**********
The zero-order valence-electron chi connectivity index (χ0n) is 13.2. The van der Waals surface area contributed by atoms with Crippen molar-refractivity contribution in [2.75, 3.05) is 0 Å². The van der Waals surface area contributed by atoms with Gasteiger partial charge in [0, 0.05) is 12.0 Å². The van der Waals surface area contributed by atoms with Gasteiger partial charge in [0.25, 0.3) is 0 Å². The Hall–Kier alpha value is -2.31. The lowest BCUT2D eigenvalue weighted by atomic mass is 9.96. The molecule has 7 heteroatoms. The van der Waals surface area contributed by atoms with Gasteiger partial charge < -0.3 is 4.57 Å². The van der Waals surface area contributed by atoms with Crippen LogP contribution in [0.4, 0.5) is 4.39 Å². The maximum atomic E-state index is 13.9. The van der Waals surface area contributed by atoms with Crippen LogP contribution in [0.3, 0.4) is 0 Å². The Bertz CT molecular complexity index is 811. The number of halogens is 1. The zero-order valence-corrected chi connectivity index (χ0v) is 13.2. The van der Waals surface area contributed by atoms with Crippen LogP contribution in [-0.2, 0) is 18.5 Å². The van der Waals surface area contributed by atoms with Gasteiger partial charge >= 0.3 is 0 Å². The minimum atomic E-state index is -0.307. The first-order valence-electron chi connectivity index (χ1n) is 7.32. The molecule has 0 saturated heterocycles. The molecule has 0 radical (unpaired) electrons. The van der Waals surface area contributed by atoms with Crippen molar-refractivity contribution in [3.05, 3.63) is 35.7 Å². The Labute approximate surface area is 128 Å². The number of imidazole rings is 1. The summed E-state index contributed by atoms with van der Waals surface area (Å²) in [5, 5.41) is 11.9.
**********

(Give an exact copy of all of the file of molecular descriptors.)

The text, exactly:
The zero-order valence-electron chi connectivity index (χ0n) is 13.2. The van der Waals surface area contributed by atoms with Crippen molar-refractivity contribution in [2.75, 3.05) is 0 Å². The van der Waals surface area contributed by atoms with Gasteiger partial charge in [0, 0.05) is 12.0 Å². The van der Waals surface area contributed by atoms with Gasteiger partial charge in [0.25, 0.3) is 0 Å². The Hall–Kier alpha value is -2.31. The lowest BCUT2D eigenvalue weighted by atomic mass is 9.96. The molecule has 7 heteroatoms. The van der Waals surface area contributed by atoms with Gasteiger partial charge < -0.3 is 4.57 Å². The van der Waals surface area contributed by atoms with Crippen LogP contribution in [0.4, 0.5) is 4.39 Å². The maximum atomic E-state index is 13.9. The van der Waals surface area contributed by atoms with Crippen LogP contribution in [0.3, 0.4) is 0 Å². The Bertz CT molecular complexity index is 811. The number of halogens is 1. The zero-order valence-corrected chi connectivity index (χ0v) is 13.2. The van der Waals surface area contributed by atoms with Crippen LogP contribution in [-0.2, 0) is 18.5 Å². The van der Waals surface area contributed by atoms with Gasteiger partial charge >= 0.3 is 0 Å². The minimum atomic E-state index is -0.307. The first-order valence-electron chi connectivity index (χ1n) is 7.32. The molecule has 0 saturated heterocycles. The molecule has 0 radical (unpaired) electrons. The van der Waals surface area contributed by atoms with Crippen molar-refractivity contribution in [3.05, 3.63) is 35.7 Å². The Labute approximate surface area is 128 Å². The number of imidazole rings is 1. The summed E-state index contributed by atoms with van der Waals surface area (Å²) in [5, 5.41) is 11.9.